Manufacture transitive verb
[ imperfect & past participle Manufactured
; present participle & verbal noun Manufacturing
.] [ Confer French manufacturer
.] 1. To make (wares or other products) by hand, by machinery, or by other agency; as, to manufacture cloth, nails, glass, etc. 2. To work, as raw or partly wrought materials, into suitable forms for use; as, to manufacture wool, cotton, silk, or iron.
Manufacture intransitive verb To be employed in manufacturing something.
Manufacturer noun One who manufactures.
1. Employed, or chiefly employed, in manufacture; as, a manufacturing community; a manufacturing town. 2. Pertaining to manufacture; as, manufacturing projects.
Manul noun (Zoology) A wild cat ( Felis manul ), having long, soft, light- colored fur. It is found in the mountains of Central Asia, and dwells among rocks.
Manumise transitive verb
[ See Manumit
.] To manumit.
[ Obsolete] Dryden.
[ Latin manumissio
: confer French manumission
. See Manumit
.] The act of manumitting, or of liberating a slave from bondage.
"Given to slaves at their manumission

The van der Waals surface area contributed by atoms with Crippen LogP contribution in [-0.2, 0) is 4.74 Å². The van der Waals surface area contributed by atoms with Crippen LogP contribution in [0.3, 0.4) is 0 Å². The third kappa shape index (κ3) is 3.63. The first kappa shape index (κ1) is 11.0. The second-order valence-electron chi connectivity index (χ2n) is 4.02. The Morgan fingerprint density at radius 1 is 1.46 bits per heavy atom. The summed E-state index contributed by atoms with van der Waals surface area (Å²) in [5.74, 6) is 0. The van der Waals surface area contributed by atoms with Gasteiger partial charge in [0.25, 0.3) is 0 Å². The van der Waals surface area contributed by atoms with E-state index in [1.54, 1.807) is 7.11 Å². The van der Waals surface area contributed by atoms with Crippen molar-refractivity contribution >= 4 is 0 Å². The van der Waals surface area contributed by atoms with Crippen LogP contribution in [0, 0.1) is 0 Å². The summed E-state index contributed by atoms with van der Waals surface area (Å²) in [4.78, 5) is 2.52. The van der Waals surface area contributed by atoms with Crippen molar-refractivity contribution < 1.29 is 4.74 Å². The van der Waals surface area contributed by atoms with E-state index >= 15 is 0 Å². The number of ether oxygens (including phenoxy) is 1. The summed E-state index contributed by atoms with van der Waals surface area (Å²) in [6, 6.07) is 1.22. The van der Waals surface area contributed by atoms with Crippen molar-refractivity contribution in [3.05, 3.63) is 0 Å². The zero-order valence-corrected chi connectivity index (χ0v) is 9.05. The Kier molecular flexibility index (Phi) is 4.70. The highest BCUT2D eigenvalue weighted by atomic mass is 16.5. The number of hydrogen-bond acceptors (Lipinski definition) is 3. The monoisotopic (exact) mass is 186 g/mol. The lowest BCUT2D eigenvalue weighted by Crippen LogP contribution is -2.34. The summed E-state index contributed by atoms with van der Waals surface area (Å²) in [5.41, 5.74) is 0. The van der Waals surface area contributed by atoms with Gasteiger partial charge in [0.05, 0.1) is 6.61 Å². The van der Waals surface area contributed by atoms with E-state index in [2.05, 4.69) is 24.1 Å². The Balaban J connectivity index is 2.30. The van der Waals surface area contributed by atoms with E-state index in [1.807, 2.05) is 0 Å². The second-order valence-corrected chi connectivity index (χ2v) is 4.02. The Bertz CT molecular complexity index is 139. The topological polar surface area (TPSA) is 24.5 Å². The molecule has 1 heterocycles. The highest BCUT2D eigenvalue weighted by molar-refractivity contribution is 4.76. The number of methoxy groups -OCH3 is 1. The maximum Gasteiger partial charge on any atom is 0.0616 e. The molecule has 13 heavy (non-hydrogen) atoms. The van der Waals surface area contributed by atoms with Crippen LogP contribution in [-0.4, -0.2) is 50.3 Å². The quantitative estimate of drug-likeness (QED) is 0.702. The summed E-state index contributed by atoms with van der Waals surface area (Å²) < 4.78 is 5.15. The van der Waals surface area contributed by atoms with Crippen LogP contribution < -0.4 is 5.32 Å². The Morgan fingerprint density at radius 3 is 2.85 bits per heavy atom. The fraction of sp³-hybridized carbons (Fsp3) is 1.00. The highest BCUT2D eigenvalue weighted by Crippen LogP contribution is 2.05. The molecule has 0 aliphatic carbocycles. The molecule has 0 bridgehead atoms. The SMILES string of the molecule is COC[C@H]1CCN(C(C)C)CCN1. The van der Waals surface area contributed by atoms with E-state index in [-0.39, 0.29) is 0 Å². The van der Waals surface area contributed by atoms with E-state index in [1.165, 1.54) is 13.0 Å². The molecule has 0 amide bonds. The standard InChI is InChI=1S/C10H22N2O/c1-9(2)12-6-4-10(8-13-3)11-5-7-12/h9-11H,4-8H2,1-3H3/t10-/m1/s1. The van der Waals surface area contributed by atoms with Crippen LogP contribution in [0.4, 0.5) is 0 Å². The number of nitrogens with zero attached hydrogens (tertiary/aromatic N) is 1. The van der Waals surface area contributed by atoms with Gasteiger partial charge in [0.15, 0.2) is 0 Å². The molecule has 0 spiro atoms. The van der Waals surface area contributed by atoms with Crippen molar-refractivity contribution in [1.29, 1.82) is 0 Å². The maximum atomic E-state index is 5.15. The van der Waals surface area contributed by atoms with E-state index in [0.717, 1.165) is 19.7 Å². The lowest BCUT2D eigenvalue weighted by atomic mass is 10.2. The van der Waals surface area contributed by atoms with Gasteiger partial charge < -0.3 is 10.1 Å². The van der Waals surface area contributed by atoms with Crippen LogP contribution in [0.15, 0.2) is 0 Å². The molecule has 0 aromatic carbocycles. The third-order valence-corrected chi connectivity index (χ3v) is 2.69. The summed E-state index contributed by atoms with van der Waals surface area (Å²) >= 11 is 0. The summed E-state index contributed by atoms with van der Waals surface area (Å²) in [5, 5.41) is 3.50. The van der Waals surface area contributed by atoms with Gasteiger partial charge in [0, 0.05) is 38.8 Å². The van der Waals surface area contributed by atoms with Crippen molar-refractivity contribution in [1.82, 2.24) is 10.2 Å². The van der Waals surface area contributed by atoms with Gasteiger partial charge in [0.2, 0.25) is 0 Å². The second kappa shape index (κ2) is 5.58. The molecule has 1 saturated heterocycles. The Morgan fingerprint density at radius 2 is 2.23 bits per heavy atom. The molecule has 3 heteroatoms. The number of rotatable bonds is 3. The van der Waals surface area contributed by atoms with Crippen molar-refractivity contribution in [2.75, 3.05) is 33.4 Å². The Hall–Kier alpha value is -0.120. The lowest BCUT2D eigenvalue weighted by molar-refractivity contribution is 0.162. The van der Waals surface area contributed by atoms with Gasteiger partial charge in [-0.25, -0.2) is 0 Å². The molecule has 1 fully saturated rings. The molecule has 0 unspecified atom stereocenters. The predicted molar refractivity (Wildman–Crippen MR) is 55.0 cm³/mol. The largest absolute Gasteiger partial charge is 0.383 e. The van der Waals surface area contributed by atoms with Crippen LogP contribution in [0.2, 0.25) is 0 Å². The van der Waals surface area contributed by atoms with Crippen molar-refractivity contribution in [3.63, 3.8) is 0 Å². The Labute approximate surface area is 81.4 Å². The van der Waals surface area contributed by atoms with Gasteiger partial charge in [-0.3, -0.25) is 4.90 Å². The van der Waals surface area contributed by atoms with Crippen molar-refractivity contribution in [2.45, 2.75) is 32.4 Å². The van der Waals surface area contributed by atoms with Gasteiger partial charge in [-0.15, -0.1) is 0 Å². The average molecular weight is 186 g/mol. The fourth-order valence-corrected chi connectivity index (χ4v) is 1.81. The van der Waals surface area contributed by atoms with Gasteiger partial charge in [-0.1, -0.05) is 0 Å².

Manumit transitive verb
[ imperfect & past participle Manumitted
; present participle & verbal noun Manumitting
.] [ Latin manumittere
the hand + mittere
to send, to send off. See Manual
, and Missile
.] To release from slavery; to liberate from personal bondage or servitude; to free, as a slave.
Manumotive adjective [ Latin manus the hand + English motive .] Movable by hand. [ R.]
Manumotor noun [ Latin manus the hand + English motor .] A small wheel carriage, so constructed that a person sitting in it may move it.
1. Capable of cultivation. [ Obsolete] Sir M. Hale. 2. Capable of receiving a fertilizing substance.
Manurage noun Cultivation. [ Obsolete] Warner.
Manurance noun Cultivation. [ Obsolete] Spenser.
(mȧ*nūr") transitive verb
[ imperfect & past participle Manured
; present participle & verbal noun Manuring
.] [ Contr, from Old French manuvrer